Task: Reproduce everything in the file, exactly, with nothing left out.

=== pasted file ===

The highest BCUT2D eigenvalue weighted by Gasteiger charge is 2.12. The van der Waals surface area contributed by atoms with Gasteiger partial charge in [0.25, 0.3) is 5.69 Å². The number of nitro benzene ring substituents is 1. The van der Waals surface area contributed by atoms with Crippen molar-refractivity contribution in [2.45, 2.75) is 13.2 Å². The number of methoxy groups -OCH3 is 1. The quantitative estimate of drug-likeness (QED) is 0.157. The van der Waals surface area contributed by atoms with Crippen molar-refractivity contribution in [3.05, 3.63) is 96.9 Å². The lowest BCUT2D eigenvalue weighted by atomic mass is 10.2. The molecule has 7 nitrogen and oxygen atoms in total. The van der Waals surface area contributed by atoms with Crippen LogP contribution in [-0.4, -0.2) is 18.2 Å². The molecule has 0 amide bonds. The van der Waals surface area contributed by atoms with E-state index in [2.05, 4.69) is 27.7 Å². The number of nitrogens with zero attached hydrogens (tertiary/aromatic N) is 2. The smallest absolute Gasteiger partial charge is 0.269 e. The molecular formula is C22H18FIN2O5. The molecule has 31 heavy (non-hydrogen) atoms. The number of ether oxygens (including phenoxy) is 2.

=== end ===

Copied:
The highest BCUT2D eigenvalue weighted by Gasteiger charge is 2.12. The van der Waals surface area contributed by atoms with Gasteiger partial charge in [0.25, 0.3) is 5.69 Å². The number of nitro benzene ring substituents is 1. The van der Waals surface area contributed by atoms with Crippen molar-refractivity contribution in [2.45, 2.75) is 13.2 Å². The number of methoxy groups -OCH3 is 1. The quantitative estimate of drug-likeness (QED) is 0.157. The van der Waals surface area contributed by atoms with Crippen molar-refractivity contribution in [3.05, 3.63) is 96.9 Å². The lowest BCUT2D eigenvalue weighted by atomic mass is 10.2. The molecule has 7 nitrogen and oxygen atoms in total. The van der Waals surface area contributed by atoms with Crippen LogP contribution in [-0.4, -0.2) is 18.2 Å². The molecule has 0 amide bonds. The van der Waals surface area contributed by atoms with E-state index in [2.05, 4.69) is 27.7 Å². The number of nitrogens with zero attached hydrogens (tertiary/aromatic N) is 2. The smallest absolute Gasteiger partial charge is 0.269 e. The molecular formula is C22H18FIN2O5. The molecule has 31 heavy (non-hydrogen) atoms. The number of ether oxygens (including phenoxy) is 2.